Seeing The Big Picture vs. Too High and Too Low

My revenue dropped 28% from one year to the next. And instead of rebounding the next year, it dropped another 29%. So two years on, my revenue dropped by about one-half. That image above tells the story of 2001-2003.

It built back up, slowly, and then a few years later dropped by 33%. That was 2008.

Then in March of '20, while we were all hoarding masks and wiping off packages from the front porch, I sat around for six weeks wondering if my business was done for. Before the pandemic, I was in some different city every week, often crossing in and out of three countries in the space of a single month. My entire business depended on travel, and travel wasn't happening.

There are times—if you don't lift your head up and see beyond the "now"—that you'll lose your perspective and do stupid sh!t. You'll make panicked decisions, borrow money you shouldn't, abandon your principles, or even quit.

It really is okay to quit, and I wish there was less stigma with the concept, but real leaders like you do two things:

  1. Fully embrace reality without papering it over. You cannot lie to yourself in any way.
  2. Don't overreact to that reality. You are optimistic, not at the expense of reality, but in spite of it.

And when you do this second thing (optimism), the people around you will claim that you're not doing the first thing (honesty). And sometimes they are right, no?

It's so flippin' easy to be skeptical. It takes no imagination or hope or reaching. It just feels so satisfying to shovel gravel into someone's oatmeal, but that's not leadership.

Leadership is fully embracing the present while making decisions for the future. Top flight athletes are told to have short memories and not let a recent single failure limit what can happen next, with effort and optimism.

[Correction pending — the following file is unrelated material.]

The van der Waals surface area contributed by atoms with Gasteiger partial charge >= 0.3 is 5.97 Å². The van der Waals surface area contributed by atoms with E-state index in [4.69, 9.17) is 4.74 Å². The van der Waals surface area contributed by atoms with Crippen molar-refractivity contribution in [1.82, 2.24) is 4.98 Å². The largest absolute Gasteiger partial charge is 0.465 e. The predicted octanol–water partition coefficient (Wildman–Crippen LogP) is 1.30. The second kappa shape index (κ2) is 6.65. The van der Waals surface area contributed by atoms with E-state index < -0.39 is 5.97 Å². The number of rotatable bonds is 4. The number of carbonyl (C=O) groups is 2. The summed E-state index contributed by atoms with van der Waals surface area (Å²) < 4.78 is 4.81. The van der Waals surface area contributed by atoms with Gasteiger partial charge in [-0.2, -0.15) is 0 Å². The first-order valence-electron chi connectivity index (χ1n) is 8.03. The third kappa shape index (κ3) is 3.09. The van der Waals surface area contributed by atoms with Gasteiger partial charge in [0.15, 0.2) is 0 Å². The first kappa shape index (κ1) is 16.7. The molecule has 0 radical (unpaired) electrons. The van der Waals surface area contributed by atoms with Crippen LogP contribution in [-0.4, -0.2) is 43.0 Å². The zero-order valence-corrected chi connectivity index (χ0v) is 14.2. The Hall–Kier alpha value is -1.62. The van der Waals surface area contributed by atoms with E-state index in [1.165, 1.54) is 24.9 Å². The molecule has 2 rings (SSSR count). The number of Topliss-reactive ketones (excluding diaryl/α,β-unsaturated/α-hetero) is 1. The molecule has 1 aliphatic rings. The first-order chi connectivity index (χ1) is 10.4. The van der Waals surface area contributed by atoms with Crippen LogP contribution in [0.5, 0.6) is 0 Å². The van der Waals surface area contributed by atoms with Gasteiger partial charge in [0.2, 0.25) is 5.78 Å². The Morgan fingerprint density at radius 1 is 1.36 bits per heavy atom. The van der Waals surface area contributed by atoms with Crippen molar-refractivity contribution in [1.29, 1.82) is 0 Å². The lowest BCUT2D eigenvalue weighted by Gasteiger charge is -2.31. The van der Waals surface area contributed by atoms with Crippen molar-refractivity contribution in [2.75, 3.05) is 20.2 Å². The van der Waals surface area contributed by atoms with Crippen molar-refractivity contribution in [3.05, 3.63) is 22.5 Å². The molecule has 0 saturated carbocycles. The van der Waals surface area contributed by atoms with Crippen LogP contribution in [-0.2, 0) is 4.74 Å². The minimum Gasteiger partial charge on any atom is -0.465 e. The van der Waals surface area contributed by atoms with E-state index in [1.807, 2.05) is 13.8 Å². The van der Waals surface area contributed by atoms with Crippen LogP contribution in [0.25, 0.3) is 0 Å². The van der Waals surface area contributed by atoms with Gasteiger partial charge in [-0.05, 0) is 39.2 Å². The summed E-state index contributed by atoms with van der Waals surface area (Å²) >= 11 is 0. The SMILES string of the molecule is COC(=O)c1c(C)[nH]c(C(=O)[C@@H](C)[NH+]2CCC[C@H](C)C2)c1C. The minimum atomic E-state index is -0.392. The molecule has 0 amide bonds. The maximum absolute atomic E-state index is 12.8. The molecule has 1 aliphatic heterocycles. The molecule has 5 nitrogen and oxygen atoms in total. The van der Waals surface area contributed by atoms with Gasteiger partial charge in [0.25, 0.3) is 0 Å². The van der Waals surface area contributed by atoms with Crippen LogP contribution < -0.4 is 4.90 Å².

I don't know where your particular business is at the moment, but if it's in one of those dips:

  • Be completely honest about it.
  • Figure out how it happened.
  • Make a lot of tough choices so that any present challenges aren't fatal.
  • Revisit those very bedrock principles that have served you so well and re-commit to them.

If it's at one of those higher spots:

  • Enjoy it and quit wondering when the rug will be pulled out from under you.
  • Don't break your arm patting yourself on the back. There's probably a fair bit of "luck" in your brilliance.
  • Don't rest too long. Maybe your ceiling is higher, as well as your floor?
  • Do not abandon the basics: managing people well, spending money responsibly, keeping the new biz engine spun up, and taking enough time off.

Don't read too much into anything, either good or bad. Fully acknowledge the peaks and valleys, but watch the trend line. Here are all those years in context, and it just shows that there are going to be average years, amazing years, and years that test your leadership.

A business without some ups and downs is probably not living close enough to the edge. Clients come and go. Team members get swapped out. The only real constant is you and your leadership, and that determines your trend line.

Here's a related article on "harnessing entrepreneurial manic-depression" and the original illustration from Emily.

  • Secret Tradecraft of Elite Advisors

    Secret Tradecraft of Elite Advisors

    Covert Techniques For A Remarkable Practice

    Buy Now